3) Cf. LaRue v. DeWolff, Boberg & Assoc., 552 U.S. 248 (2008) (case involving fiduciary claim by a participant in a defined contribution plan that addressed, among other thing, the nature of the claim as being a claim of the plan’s). See generally Oringer, Lichtenstein and Stella, Release Us from Confusion Over ERISA Fiduciary Claims, Pensions & Benefits Daily, Vol. 40, March 16, 2010 (containing a general discussion of the procedural posture of certain fiduciary actions under ERISA).
4) Amaro, 724 F.2d at 750
5) 570 U.S. 228 (2013).
6) This trend had previously manifested itself in the ERISA context with respect to the now-defunct amended fiduciary rule of the US Department of Labor (the “DOL”), which was later invalidated by the Fifth Circuit in Chamber of Commerce v. DOL, 885 F.3d 360 (5th Cir. 2018). See generally Dechert Newsflash, ERISA’s Amended Fiduciary Rule – Done, Done, on the Next One (June 2018). In general terms, the DOL in Field Assistance Bulletin (“FAB”) 2017-03 confirmed that it would not seek to enforce the condition in the Best Interest Contract (“BIC”) Exemption (also later invalidated) that the fiduciary’s contract with a retirement investor not include a restriction on an investor’s right to bring or participate in a class action (the “Class-Action Condition”). The DOL stated that, in light of the position adopted in a DOL amicus brief in NLRB v. Murphy Oil USA, Inc., Case No. 16-307 (U.S. Sup. Ct.), the United States was no longer defending the Class-Action Condition as applied to arbitration agreements that prevent investors from participating in class-action litigation. As noted in FAB 2017-03, the United States in a brief filed in the Chamber of Commerce case had made a similar concession to the effect that the Class-Action Condition should be “vacated insofar as it applies to arbitration clauses because it cannot be harmonized with the Federal Arbitration Act and AT&T Mobility LLC v. Concepcion, 563 U.S. 333 (2011) [(generally holding that state laws that prohibit contracts from disallowing class-wide arbitration are preempted)].” Foreshadowing these developments, the DOL had earlier submitted a letter in the then-pending case of Thrivent v. Acosta, Case No. 16-cv-03289 (D. Minn.), stating that a claim there revolving around the Class-Action Condition “will likely be mooted in the near future.”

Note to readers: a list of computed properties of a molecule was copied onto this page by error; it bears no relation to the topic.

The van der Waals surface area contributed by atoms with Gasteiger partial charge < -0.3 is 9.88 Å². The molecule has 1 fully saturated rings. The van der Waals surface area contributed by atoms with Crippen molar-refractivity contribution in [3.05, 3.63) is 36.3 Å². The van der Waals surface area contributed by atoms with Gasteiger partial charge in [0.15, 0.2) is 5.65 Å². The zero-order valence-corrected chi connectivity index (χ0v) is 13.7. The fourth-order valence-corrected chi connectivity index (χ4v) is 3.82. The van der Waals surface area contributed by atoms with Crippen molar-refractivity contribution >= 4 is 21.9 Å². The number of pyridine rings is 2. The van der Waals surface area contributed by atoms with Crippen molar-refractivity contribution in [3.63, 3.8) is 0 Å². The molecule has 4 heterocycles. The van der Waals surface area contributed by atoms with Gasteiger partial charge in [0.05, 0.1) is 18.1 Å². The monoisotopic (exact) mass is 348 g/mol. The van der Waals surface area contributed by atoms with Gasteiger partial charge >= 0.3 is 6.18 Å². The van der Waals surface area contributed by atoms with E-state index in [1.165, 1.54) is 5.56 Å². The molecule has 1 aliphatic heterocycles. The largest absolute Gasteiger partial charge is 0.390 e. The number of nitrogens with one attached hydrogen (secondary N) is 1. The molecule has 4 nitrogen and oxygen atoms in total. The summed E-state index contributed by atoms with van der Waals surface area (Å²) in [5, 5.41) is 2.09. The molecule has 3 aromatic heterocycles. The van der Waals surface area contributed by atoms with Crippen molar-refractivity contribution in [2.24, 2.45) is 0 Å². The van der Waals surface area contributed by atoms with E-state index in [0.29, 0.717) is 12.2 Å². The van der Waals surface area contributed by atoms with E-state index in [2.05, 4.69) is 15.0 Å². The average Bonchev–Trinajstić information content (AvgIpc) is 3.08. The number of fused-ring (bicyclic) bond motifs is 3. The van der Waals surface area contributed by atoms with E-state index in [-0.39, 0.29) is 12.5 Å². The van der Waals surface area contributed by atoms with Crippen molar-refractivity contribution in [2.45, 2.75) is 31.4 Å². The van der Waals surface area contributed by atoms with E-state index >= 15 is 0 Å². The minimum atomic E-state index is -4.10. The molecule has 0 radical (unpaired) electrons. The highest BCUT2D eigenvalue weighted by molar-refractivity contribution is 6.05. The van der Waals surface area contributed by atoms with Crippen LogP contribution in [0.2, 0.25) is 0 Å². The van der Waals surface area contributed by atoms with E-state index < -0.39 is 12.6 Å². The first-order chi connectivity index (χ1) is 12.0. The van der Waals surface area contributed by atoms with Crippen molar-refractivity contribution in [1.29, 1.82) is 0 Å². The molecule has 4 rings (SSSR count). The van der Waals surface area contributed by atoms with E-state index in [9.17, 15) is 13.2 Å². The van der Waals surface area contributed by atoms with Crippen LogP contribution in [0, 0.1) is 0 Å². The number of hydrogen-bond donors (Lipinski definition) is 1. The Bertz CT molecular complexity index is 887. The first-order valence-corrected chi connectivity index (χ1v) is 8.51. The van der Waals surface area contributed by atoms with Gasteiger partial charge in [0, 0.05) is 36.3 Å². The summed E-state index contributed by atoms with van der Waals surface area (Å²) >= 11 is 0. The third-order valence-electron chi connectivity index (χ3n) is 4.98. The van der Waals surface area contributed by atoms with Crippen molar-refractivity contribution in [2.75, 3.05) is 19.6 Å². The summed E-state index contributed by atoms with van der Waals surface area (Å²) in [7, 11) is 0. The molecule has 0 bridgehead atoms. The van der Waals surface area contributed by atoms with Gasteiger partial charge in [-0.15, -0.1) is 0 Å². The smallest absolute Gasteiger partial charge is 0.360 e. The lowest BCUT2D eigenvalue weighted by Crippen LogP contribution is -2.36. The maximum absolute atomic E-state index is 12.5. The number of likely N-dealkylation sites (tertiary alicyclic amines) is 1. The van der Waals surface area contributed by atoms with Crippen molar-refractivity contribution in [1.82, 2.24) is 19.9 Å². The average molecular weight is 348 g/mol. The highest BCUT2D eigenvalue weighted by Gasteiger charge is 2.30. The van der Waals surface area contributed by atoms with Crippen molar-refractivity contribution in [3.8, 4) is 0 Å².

7) The court also held that the Plan’s arbitration provision was not invalid under Section 410(a) of ERISA, which generally renders void as against public policy any contractual provision that purports to relieve a fiduciary from responsibility or liability under ERISA. The court stated that an agreement to “conduct arbitration on an individual basis . . . does not relieve a fiduciary from responsibility or liability.”
8) It is noted that the practical effect of upholding individualized arbitration provisions in the particular context of a fiduciary claim under ERISA is not entirely clear. While the court suggested that the monetary relief recoverable by specific plaintiffs could be limited to “the plan losses in [the plaintiff’s] individual account,” because fiduciary actions under ERISA are brought on behalf of a plan, a judgment could potentially have significant effect for the plan as a whole and plan participants generally (regardless of whether the action is expressly fashioned as a “class action”).
9) At least one federal administrative agency has seen the value of arbitration for the resolution of its own matters. See U.S. Dept. of Justice, Press Rel. 19-932 (Sept. 4, 2019) (noting that the Antitrust Division would be using a certain type of arbitration for “the first time,” and quoting the Assistant Attorney General as saying that “[a]lternative dispute resolution is an important tool that the Antitrust Division can and will use, in appropriate circumstances, to maximize its enforcement resources to protect American consumers”).